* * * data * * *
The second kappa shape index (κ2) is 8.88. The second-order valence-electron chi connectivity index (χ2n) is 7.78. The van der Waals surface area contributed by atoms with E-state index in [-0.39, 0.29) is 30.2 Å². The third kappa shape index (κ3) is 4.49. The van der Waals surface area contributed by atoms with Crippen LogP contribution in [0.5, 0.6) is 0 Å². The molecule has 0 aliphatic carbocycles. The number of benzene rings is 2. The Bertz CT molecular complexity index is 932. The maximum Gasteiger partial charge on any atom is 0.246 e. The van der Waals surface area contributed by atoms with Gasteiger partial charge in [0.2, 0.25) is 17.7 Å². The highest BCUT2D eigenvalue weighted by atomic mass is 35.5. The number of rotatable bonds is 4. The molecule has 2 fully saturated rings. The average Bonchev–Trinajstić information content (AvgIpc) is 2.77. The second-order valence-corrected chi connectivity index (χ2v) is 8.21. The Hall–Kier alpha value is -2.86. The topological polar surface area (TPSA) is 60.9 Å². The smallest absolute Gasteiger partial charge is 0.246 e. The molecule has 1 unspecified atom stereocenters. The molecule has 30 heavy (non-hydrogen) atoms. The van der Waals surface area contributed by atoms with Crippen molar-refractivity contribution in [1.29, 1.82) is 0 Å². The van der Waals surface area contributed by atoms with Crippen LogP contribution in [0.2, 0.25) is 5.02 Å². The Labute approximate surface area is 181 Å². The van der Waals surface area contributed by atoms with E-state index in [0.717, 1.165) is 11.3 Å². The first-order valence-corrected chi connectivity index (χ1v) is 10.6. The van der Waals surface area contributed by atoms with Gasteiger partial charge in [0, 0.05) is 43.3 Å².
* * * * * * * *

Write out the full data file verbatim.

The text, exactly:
The second kappa shape index (κ2) is 8.88. The second-order valence-electron chi connectivity index (χ2n) is 7.78. The van der Waals surface area contributed by atoms with E-state index in [-0.39, 0.29) is 30.2 Å². The third kappa shape index (κ3) is 4.49. The van der Waals surface area contributed by atoms with Crippen LogP contribution in [0.5, 0.6) is 0 Å². The molecule has 0 aliphatic carbocycles. The number of benzene rings is 2. The Bertz CT molecular complexity index is 932. The maximum Gasteiger partial charge on any atom is 0.246 e. The van der Waals surface area contributed by atoms with Gasteiger partial charge in [0.2, 0.25) is 17.7 Å². The highest BCUT2D eigenvalue weighted by atomic mass is 35.5. The number of rotatable bonds is 4. The molecule has 2 fully saturated rings. The average Bonchev–Trinajstić information content (AvgIpc) is 2.77. The second-order valence-corrected chi connectivity index (χ2v) is 8.21. The Hall–Kier alpha value is -2.86. The topological polar surface area (TPSA) is 60.9 Å². The smallest absolute Gasteiger partial charge is 0.246 e. The molecule has 1 unspecified atom stereocenters. The molecule has 30 heavy (non-hydrogen) atoms. The van der Waals surface area contributed by atoms with Crippen molar-refractivity contribution in [1.29, 1.82) is 0 Å². The van der Waals surface area contributed by atoms with Crippen LogP contribution in [0.2, 0.25) is 5.02 Å². The Labute approximate surface area is 181 Å². The van der Waals surface area contributed by atoms with E-state index in [0.717, 1.165) is 11.3 Å². The first-order valence-corrected chi connectivity index (χ1v) is 10.6. The van der Waals surface area contributed by atoms with Gasteiger partial charge in [0, 0.05) is 43.3 Å².